Breaking into five small groups (one for each district), we gathered environmental enforcement and compliance data for these districts from EPA’s Enforcement and Compliance History Online (ECHO) database using customized Jupyter Notebooks (a data science tool) and reviewed that data in preliminary draft report cards developed using markdown in R (a coding language). In these groups, we discussed the report’s findings and considered the political, environmental, and public health implications. As momentum and participation in this project grows, we aim to finalize and publicize congressional report cards for each of the 76 members of both congressional committees responsible for EPA oversight.
To our knowledge, there are no report cards that detail EPA enforcement in congressional districts. As each district across the country has a different number of regulated facilities, EDGI is developing metrics within the report cards that allow comparison between districts. Two metrics we are testing are Clean Water Act (CWA) inspections and CWA effluent violations per 1000 facilities. Using national data is a baseline, the bar graph below visualizes these metrics using two congressional districts (Colorado 1st & Kentucky 2nd) that were investigated during the workshop.
Nationally, there were surprisingly few inspections in 2019, just 148 per 1000 facilities. Meanwhile, there were 410 CWA effluent violations per 1000 facilities nationally. Effluent violations occur when more of a regulated chemical is found in a facility’s wastewater than the facility is permitted to emit. Effluent or wastewater violations are a relatively reliable kind of EPA data as they are directly measured in a facility’s wastewater. EPA’s data shows that for every 1000 facilities nationally there were approximately 410 measured exceedances of permitted emissions in facilities’ wastewater.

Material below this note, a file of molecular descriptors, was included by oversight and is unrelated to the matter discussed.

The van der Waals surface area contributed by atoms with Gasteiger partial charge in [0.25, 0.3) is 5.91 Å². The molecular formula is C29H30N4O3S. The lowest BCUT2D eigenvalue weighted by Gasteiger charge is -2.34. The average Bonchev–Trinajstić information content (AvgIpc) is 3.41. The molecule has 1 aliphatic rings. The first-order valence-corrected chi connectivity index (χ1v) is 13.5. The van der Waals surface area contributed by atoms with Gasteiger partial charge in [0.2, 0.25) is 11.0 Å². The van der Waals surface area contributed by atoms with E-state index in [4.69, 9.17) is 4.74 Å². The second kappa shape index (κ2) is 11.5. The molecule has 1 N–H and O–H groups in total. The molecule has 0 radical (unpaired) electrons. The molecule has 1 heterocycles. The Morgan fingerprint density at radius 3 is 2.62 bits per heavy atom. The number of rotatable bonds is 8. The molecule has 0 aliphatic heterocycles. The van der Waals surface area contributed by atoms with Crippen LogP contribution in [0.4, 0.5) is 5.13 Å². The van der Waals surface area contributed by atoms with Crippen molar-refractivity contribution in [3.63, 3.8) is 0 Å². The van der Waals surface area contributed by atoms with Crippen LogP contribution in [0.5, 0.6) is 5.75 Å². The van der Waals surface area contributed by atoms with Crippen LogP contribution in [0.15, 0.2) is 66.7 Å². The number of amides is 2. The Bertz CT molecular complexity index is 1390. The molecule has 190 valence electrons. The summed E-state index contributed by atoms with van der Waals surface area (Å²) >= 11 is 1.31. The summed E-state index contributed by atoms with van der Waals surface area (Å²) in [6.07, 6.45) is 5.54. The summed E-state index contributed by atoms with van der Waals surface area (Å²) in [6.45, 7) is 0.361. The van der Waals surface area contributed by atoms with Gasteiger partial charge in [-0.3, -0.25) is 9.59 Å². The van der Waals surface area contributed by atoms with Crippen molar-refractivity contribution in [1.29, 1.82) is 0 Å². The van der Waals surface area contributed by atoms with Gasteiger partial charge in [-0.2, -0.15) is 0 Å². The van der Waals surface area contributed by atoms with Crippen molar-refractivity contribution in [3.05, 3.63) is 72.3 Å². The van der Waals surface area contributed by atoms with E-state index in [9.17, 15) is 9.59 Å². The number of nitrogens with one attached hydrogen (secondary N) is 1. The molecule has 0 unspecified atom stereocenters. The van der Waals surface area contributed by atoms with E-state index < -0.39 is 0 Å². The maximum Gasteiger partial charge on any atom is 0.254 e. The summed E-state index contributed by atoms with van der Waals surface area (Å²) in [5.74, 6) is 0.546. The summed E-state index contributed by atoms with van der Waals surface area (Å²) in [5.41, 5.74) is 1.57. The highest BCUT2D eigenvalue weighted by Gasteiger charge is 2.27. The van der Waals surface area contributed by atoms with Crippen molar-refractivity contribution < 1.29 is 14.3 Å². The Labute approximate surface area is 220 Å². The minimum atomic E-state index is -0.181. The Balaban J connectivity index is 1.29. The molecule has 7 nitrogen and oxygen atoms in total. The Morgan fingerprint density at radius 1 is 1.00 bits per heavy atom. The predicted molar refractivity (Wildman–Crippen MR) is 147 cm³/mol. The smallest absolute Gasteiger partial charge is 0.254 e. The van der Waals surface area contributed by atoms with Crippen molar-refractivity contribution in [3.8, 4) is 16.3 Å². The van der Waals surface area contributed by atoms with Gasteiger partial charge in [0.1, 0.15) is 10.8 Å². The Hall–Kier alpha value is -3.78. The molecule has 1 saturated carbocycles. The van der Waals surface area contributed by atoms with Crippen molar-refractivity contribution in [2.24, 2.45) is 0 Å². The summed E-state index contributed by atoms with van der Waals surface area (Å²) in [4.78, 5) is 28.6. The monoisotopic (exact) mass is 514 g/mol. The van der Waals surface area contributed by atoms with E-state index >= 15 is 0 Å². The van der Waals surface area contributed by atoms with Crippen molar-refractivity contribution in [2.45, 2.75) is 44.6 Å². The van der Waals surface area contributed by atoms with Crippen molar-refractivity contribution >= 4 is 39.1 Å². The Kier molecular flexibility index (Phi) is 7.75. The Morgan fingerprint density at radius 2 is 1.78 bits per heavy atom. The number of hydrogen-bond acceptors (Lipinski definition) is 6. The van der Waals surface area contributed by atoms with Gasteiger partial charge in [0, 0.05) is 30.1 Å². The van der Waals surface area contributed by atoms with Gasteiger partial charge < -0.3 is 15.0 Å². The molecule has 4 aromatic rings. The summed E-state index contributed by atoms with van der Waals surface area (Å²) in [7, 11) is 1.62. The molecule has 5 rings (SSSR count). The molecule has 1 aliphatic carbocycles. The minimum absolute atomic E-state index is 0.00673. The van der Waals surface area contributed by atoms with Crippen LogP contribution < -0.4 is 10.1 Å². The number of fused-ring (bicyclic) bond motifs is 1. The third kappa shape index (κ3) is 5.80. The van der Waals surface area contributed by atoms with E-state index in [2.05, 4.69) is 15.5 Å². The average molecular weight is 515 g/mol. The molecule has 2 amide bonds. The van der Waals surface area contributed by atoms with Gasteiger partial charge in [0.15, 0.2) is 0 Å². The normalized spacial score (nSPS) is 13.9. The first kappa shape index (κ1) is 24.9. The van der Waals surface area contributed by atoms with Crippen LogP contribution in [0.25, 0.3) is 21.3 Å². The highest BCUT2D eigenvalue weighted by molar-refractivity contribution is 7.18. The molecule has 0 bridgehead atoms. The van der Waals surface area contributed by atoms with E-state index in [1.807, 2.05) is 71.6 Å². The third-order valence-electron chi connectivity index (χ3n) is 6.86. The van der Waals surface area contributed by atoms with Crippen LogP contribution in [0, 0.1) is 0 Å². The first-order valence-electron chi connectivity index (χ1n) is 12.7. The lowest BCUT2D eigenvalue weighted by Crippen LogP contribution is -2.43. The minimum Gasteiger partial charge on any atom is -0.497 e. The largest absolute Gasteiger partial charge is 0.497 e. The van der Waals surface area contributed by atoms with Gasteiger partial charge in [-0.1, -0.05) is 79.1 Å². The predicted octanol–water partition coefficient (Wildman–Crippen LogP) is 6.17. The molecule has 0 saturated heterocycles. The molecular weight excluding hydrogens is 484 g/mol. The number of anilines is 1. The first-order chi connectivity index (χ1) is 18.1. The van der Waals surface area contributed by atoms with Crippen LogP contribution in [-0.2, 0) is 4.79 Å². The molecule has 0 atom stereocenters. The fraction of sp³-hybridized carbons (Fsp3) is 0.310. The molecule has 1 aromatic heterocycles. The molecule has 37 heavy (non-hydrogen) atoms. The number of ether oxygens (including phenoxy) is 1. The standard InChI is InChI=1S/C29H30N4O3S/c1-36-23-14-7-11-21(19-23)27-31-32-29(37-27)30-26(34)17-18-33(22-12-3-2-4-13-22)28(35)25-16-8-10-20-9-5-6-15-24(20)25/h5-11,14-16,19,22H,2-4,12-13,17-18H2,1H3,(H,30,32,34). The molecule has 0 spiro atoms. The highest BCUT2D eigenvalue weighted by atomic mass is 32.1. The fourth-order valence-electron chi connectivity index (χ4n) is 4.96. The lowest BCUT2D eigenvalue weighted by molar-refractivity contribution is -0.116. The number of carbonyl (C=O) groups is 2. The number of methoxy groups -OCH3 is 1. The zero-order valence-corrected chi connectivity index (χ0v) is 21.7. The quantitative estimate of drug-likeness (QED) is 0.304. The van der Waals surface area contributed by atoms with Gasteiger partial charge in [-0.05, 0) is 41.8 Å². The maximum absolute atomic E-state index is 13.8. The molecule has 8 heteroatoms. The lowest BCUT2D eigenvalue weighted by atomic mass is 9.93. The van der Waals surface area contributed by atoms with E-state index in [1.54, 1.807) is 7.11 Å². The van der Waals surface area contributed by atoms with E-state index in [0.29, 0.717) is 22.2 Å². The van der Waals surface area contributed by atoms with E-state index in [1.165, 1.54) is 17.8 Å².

Congressional districts, our early work shows, can vary significantly from those national averages. For instance, in Colorado’s 1st District, currently represented by Diana DiGette (D), there were fewer CWA inspections than the national average – just 82 per 1000 facilities – while there were more effluent violations – 445 per 1000 facilities in 2019. By contrast, Kentucky’s 2nd District, represented by Brett Guthrie (R), had significantly more inspections – 489 per 1000 facilities – than the national rate, and dramatically more violations – 1083 per 1000 facilities. Using metrics like these we hope to illuminate for the public and their representatives the shared and uneven problem of insufficient compliance with and enforcement of the environmental laws that protect our air and water.